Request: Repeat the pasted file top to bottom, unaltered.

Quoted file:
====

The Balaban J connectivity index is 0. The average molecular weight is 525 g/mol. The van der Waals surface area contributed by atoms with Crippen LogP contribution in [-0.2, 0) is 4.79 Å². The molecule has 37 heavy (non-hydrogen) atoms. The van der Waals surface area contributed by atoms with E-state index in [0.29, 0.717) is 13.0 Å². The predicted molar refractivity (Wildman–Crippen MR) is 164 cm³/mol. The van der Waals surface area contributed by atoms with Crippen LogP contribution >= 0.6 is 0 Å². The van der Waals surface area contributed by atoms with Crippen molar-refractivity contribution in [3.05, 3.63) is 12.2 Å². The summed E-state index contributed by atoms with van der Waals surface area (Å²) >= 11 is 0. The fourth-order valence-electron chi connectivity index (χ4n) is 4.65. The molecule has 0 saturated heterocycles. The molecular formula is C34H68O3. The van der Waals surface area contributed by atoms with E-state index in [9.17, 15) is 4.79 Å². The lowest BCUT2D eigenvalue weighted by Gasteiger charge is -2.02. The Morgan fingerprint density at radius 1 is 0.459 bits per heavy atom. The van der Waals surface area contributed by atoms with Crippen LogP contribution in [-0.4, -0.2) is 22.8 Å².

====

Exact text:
The Balaban J connectivity index is 0. The average molecular weight is 525 g/mol. The van der Waals surface area contributed by atoms with Crippen LogP contribution in [-0.2, 0) is 4.79 Å². The molecule has 37 heavy (non-hydrogen) atoms. The van der Waals surface area contributed by atoms with E-state index in [0.29, 0.717) is 13.0 Å². The predicted molar refractivity (Wildman–Crippen MR) is 164 cm³/mol. The van der Waals surface area contributed by atoms with Crippen LogP contribution >= 0.6 is 0 Å². The van der Waals surface area contributed by atoms with Crippen molar-refractivity contribution in [3.05, 3.63) is 12.2 Å². The summed E-state index contributed by atoms with van der Waals surface area (Å²) >= 11 is 0. The fourth-order valence-electron chi connectivity index (χ4n) is 4.65. The molecule has 0 saturated heterocycles. The molecular formula is C34H68O3. The van der Waals surface area contributed by atoms with E-state index in [9.17, 15) is 4.79 Å². The lowest BCUT2D eigenvalue weighted by Gasteiger charge is -2.02. The Morgan fingerprint density at radius 1 is 0.459 bits per heavy atom. The van der Waals surface area contributed by atoms with Crippen LogP contribution in [-0.4, -0.2) is 22.8 Å².